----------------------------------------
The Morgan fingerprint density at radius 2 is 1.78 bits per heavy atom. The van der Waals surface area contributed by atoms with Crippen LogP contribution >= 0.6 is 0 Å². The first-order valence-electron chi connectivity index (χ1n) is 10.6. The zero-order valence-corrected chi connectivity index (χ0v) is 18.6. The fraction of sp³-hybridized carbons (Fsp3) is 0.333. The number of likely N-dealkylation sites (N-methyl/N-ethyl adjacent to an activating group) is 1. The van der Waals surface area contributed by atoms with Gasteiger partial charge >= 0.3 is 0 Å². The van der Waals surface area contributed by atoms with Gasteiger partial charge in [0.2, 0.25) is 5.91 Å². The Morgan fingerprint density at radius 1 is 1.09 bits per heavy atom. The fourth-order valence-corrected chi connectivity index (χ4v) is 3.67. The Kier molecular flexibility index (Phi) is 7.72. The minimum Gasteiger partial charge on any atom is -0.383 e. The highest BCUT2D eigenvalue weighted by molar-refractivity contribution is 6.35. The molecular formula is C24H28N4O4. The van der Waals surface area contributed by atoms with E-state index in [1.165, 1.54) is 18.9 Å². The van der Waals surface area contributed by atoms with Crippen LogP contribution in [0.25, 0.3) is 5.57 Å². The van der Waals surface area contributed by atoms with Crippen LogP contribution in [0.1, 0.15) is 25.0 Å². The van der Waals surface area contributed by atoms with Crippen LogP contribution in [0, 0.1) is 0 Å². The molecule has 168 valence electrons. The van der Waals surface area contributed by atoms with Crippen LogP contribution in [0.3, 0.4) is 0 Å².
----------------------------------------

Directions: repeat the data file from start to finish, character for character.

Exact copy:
The Morgan fingerprint density at radius 2 is 1.78 bits per heavy atom. The van der Waals surface area contributed by atoms with Crippen LogP contribution >= 0.6 is 0 Å². The first-order valence-electron chi connectivity index (χ1n) is 10.6. The zero-order valence-corrected chi connectivity index (χ0v) is 18.6. The fraction of sp³-hybridized carbons (Fsp3) is 0.333. The number of likely N-dealkylation sites (N-methyl/N-ethyl adjacent to an activating group) is 1. The van der Waals surface area contributed by atoms with Gasteiger partial charge >= 0.3 is 0 Å². The van der Waals surface area contributed by atoms with Gasteiger partial charge in [0.2, 0.25) is 5.91 Å². The Morgan fingerprint density at radius 1 is 1.09 bits per heavy atom. The fourth-order valence-corrected chi connectivity index (χ4v) is 3.67. The Kier molecular flexibility index (Phi) is 7.72. The minimum Gasteiger partial charge on any atom is -0.383 e. The highest BCUT2D eigenvalue weighted by molar-refractivity contribution is 6.35. The molecular formula is C24H28N4O4. The van der Waals surface area contributed by atoms with E-state index in [1.165, 1.54) is 18.9 Å². The van der Waals surface area contributed by atoms with Crippen LogP contribution in [0.25, 0.3) is 5.57 Å². The van der Waals surface area contributed by atoms with Crippen LogP contribution in [0.1, 0.15) is 25.0 Å². The van der Waals surface area contributed by atoms with Crippen LogP contribution in [0, 0.1) is 0 Å². The molecule has 168 valence electrons. The van der Waals surface area contributed by atoms with Crippen LogP contribution in [0.3, 0.4) is 0 Å².